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Predicting persistency of usability problems based on error classification : a longitudnial study on improving mobility for the elderly

Zandbergen, R. (2015) Predicting persistency of usability problems based on error classification : a longitudnial study on improving mobility for the elderly.

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Abstract:Social isolation and loneliness are becoming increasingly serious problems among the elderly. MOBILE.OLD is a project which helps elderly stay independent, healthy and mobile by creating services for mobile devices. This study evaluated the usability of the designed prototype services for this project. Earlier studies have shown the need to look at persistency of usability problems for elderly users when you want to get a clear image of how well your new product is learned by them, as the elderly need a little bit more time to ‘get started’. For this reason longitudinal study designs are very appropriate for elderly users. However, due to deadlines and budget restraints, longitudinal designs are often not used. This study wanted to use the results from the MOBILE.OLD project to predict persistency of problems. If this would be possible, predictive measures could become a cheaper alternative to the longitudinal design. Prediction of persistency was attempted by using error classifications for the usability problems. An extended matching protocol was created to incorporate the error classifications in the matching steps. To help evaluators classify the incidents to error categories, a step-by-step classification guideline was constructed. Previous experience and technology enthusiasm or ‘geekism’ were used as predictors for persistency. A sample of twenty elderly users between the age of 61 and 82 tested ten different applications. Data was collected by capturing video, questionnaires and think aloud procedures. The longitudinal data was used to create persistency patterns for the problems. Three different groups of persistency patterns were further investigated: disappear early, appear late and persistent. Elderly encountered mostly knowledge-based problems and geekism was shown to influence the number of KBFR problems that users encountered. It proved to be difficult to predict the persistency of the problems that elderly encountered during their learning efforts, but some findings were promising in supplying further inspiration for new studies on persistency.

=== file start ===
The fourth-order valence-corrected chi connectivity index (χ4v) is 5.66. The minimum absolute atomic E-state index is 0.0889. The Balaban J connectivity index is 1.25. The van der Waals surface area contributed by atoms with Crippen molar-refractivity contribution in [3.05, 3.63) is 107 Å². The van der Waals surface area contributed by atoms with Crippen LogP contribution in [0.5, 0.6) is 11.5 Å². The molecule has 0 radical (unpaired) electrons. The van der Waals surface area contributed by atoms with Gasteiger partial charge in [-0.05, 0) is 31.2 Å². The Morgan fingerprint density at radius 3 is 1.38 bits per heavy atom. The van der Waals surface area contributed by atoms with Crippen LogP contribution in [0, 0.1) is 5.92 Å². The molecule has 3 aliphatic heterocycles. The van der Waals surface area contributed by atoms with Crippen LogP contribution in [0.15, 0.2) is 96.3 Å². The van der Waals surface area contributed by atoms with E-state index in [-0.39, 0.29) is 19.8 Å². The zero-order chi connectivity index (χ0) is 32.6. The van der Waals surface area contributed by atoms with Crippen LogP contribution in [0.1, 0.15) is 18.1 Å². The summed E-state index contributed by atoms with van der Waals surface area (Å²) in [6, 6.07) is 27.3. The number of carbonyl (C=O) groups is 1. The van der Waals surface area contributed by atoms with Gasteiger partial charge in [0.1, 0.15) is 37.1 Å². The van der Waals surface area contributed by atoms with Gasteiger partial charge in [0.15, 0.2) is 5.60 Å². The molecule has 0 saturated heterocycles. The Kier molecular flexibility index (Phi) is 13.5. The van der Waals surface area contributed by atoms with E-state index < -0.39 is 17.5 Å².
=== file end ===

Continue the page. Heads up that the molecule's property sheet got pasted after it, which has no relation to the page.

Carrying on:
Item Type:Essay (Master)
Faculty:BMS: Behavioural, Management and Social Sciences
Subject:77 psychology
Programme:Psychology MSc (66604)
Link to this item:http://purl.utwente.nl/essays/67069
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